The next test is to photograph a blank white wall under fluorescent light using a fast shutter speed of about 1/500 sec. In Australia  AC power is at 50hz. With the GX8 this produces 5 bands indicating a sensor scan time of 1/20 second.  Scan time is number of bands divided by hz x 2.

    The hot topic for interchangeable lens cameras ( MILCs and high Mpx DSLRs) at the moment is shutter shock. 

    My tests show that pictures with the Lumix 12-35mm lens are slightly but detectably sharper with E-Shutter than M-Shutter, hand held or on tripod.  So if you want all the considerable resolution of which the GX8 is capable, I recommend using the E-Shutter routinely, unless flash or  long exposure time is required when the M-Shutter must be used.

    Crop from the previous picture. Good detail, good highlight and shadow detail, low noise levels, good color. Who needs full frame ?

    Performance  This is in line with recent Panasonic ILCs and is excellent. AFS is super fast and accurate. AFC at 6 FPS, with live view and  predictive AF is very good with suitable lenses. The camera responds very quickly to all user inputs.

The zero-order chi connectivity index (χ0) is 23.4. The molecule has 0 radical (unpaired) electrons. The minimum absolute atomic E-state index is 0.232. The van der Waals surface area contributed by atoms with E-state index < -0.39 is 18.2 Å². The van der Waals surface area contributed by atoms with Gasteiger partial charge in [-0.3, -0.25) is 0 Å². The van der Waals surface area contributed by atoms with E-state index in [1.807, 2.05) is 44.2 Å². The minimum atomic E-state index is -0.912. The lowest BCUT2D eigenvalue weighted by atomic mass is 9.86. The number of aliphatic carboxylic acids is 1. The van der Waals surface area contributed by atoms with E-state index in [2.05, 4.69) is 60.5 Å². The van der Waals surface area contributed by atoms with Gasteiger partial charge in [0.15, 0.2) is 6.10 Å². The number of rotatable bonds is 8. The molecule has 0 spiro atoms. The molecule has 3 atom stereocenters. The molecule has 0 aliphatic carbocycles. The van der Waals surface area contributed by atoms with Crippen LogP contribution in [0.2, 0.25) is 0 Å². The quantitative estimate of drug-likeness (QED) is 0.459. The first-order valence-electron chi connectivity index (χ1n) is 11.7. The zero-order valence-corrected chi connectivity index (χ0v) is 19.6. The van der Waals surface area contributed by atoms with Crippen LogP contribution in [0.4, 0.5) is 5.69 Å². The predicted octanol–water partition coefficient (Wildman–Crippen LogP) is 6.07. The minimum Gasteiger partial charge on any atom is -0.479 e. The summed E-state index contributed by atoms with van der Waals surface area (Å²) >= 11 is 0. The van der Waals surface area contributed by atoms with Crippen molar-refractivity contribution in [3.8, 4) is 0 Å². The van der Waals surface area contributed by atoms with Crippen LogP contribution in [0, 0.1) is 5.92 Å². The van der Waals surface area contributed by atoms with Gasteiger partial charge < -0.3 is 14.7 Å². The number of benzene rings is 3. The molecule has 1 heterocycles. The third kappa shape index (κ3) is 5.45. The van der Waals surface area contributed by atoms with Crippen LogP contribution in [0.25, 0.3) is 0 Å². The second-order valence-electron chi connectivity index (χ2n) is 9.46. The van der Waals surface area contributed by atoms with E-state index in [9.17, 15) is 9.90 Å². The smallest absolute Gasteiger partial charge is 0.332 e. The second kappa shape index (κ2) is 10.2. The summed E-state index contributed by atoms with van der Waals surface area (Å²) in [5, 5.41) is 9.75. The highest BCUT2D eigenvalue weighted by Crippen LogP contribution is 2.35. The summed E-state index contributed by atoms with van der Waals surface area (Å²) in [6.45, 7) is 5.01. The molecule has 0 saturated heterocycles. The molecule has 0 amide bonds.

Ergonomics  The camera is decently usable but the HMI (human machine interface) presents several issues which I will detail in a later post. These relate to the handle shape, size and configuration, top plate layout,   Exposure Compensation dial,  Fn7 and Disp buttons and the rear dial. 

    In some respects it is less user friendly than the G7 making for an interesting ergonomic comparison with some lessons on how to get it right and how to get it not-quite-right.

    Quick Summary

    The good

    * Slightly but visibly more resolution than cameras with the 16 Mpx sensor and no noise penalty at the same output size.

    * Full 12 bit capture with E-Shutter and no image degradation.

    * IBIS which works with lens OIS for more effective image stabilisation.

    * Weather sealing, which I have not tested for effectiveness.

    The not-so-good

    * Several ergonomic issues, which I will detail in a later post.

    * No EFCS.

    Do I recommend the GX8 ?  Yes but with reservations about the ergonomics.